Why Use All-Ceramic Crowns to Cover Teeth at the Front of the Mouth?

If one of your teeth has suffered damage but doesn't need to be extracted, a crown is a good option. Essentially, a crown is a cap fitted over the tooth to cover any signs of damage and provide added strength. They can be made from several materials, including resin and porcelain-fused to metal, but all-ceramic crowns are generally preferred to cover teeth at the front of the mouth, and here are just a few reasons why.

Natural Appearance

Teeth at the front of the mouth are extremely visible. If the crown is even slightly artificial looking, people will notice you've had work done whenever you smile or talk. That's obviously something you want to avoid, and it's one of the main reasons why ceramic crowns tend to be preferred at the front of the mouth. All-ceramic crowns are naturally translucent, so they very accurately mimic the appearance of natural teeth. With no metal used, there are no dark lines around the bottom. In fact, there's no better material for replicating a natural smile.


You might hear your dentist tell you that ceramic is a biocompatible material. This simply means that gum tissue will grow around the edges of the crown, which isn't always the case when a metal or plastic is used. Those materials are still safe, but they tend to create gum recession, which will make the edges of the crown visible. All-ceramic crowns don't cause gum recession – this further improves their appearance at the front of the mouth, and it also reduces the chance of infection.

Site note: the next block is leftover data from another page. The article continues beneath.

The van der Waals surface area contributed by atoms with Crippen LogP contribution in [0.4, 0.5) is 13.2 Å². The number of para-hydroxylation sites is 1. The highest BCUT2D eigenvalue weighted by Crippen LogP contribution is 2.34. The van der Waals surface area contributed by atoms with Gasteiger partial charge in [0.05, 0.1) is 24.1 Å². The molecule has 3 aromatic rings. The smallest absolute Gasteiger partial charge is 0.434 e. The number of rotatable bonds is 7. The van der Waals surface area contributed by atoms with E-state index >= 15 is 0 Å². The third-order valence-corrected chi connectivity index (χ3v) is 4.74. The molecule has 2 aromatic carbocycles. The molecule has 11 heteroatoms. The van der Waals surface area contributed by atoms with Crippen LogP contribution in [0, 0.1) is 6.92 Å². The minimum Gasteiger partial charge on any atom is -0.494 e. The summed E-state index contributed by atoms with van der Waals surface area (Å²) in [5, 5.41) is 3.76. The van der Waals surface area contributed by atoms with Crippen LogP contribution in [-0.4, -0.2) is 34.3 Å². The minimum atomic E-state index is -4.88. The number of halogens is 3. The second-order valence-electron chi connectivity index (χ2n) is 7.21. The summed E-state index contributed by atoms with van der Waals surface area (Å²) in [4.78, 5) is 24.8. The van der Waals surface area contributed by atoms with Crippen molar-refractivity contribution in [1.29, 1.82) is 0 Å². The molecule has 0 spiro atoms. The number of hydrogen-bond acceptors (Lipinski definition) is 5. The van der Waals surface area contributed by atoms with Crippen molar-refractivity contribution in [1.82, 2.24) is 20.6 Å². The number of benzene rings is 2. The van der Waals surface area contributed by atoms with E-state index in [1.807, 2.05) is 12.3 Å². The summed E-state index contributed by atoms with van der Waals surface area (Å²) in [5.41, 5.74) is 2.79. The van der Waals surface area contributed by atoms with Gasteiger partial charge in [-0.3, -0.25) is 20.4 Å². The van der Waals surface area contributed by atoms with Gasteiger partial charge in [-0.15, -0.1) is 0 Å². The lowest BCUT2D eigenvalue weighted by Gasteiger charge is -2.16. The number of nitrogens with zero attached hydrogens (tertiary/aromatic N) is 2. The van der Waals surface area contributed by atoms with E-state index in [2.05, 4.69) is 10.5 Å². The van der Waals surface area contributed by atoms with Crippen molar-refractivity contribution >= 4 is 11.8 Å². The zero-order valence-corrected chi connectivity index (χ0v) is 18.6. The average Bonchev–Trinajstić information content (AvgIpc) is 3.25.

Less Chance of Sensitivity

Teeth at the front of the mouth often suffer from sensitivity more than those at the back since they are much thinner. Without as much enamel protecting the vulnerable pulp, temperatures are transmitted more easily, creating aggravating shooting pains when all you want to do is drink some coffee or enjoy some ice cream. Sensitivity can still be a problem after a crown has been fitted because there is still some natural tooth left over, and the thinner front teeth will be most at risk. All-ceramic crowns use no metal, so hot and cold temperatures aren't distributed so easily.

Lighter and Thinner  

Finally, all-ceramic crowns are usually easier to fit because the material can be made so thin and light. This is always an advantage, but it's particularly important when you're dealing with teeth at the front of the mouth. Remember, teeth at the front are smaller and tend to crowd together, so using the lightest, thinnest crown material is always a good idea.